Talking to Your Kids About Haiti

Talking to children about tragedy is a job most parents would love to avoid. If only our children did not need to hear about things like this week’s devastating earthquake in Haiti. But they do hear. And they are full of questions: Could this happen to me? What’s going to happen to the children? Can I do anything to help the children I see on TV?

The following suggestions come to us from World Vision US, a Christian humanitarian relief organization with hundreds of staff on the ground in Haiti.  While you won’t find every answer here, these tips will help make a tough job a little easier.

1.      Start by listening. Find out what your kids already know. You can then respond in an age-appropriate way. The aim is not to worry them with the devastating details, but to protect them from misinformation they may have heard from friends or disturbing images they may have seen on television.

2.      Provide clear, simple answers. Limit your answer to the question asked and use simple language.

3.      If you don’t know the answer, admit it. If your child asks a question that you can’t answer, tell them so, and then do some research to try and help them sort it out. If they ask “Why did this have to happen?” don’t be afraid to say “I don’t know.” If you are part of a faith community, the reassurance offered there can be invaluable in helping your child sort through the awful truth that awful things happen.

4.        Follow media reports or online updates privately. Young children in particular are easily traumatized, and seeing or hearing about the horrifying details of the quake are more than they can cope with. Adults, too, should ensure they are dealing with their own emotions by talking to others, so they can continue to respond well to their children’s need.

5. Concentrate on making them feel safe. When tragedies occur, children wonder if the same event could happen in their hometown. If it was an act of nature that could not be repeated in your area, tell children that. Placing themselves in the situations of victims is not all bad—it is a sign of empathy, an essential life skill, but watch for signs of excessive worrying.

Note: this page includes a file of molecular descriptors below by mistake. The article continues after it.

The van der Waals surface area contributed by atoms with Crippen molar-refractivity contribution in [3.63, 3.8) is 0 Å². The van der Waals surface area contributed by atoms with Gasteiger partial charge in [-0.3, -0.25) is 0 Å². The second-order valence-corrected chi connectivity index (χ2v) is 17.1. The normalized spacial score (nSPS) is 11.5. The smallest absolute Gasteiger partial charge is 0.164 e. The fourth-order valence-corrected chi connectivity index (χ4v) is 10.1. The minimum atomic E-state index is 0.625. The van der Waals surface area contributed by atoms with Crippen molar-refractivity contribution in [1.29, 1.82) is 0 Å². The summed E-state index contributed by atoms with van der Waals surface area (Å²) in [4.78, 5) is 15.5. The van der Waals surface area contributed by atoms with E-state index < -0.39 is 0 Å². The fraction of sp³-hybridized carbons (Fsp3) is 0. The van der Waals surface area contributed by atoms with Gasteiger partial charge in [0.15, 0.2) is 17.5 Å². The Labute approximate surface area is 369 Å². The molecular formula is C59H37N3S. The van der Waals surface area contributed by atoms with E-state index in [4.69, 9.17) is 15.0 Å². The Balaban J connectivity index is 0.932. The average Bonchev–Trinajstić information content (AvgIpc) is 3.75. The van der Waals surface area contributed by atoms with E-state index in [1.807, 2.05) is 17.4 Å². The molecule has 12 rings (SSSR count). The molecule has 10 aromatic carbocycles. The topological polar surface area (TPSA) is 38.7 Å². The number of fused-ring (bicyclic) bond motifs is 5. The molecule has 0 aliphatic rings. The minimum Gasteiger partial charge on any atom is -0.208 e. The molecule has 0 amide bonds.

6.      Give children creative outlets. Some children may not be prepared to speak about what they have heard, but may find drawing or other creative activities helpful to deal with their emotions and stress. Their drawings can be helpful starting points for conversation.

7.      Model involvement and compassion. Tell your child that, as a family, you will be helping the people in Haiti by giving a donation to a reputable charity.

8.      Give your child a chance to be involved. Being involved in the solution will help relieve some of their anxiety. Invite them to contribute to the family’s gift by giving something out of their piggy bank.

If you are looking a reputable relief organization on the ground in Haiti, The Father Life suggests the following groups which are already on the ground and bringing relief:

World Vision – Donate directly to relief efforts with targeted or general gifts.

CURE – Donations for medical needs in Haiti, for both immediate and continuing care.

American Red Cross – Donations assist general relief efforts for victims in Haiti.

Ben Martin is the CEO of THE FATHER LIFE. He lives with his wife and five children in the Rochester, NY, area.

4 thoughts on “Talking to Your Kids About Haiti

  1. This is a very well written piece. I was having just this very conversation with one of my daughters today as CBS News’ Sunday Morning was on, a program we watch every week because it usually is all positive information. Today was much different. Thanks for your points. They will help as I go forward.

    1. No problem, DC. I remember going through a similar process with my kids after 9/11, and again after the tsunami in Indonesia in 2004. We’re not big TV news junkies, but the images were everywhere – in stores, restaurants, etc. It’s not easy to escape that kind of news, and, in the end, I think it’s something we probably shouldn’t try to escape completely. Catastrophe, sadly, is part of life; learning how to respond to it is essential. The teachable moments that follow are important for learning how to respond with compassion and action.

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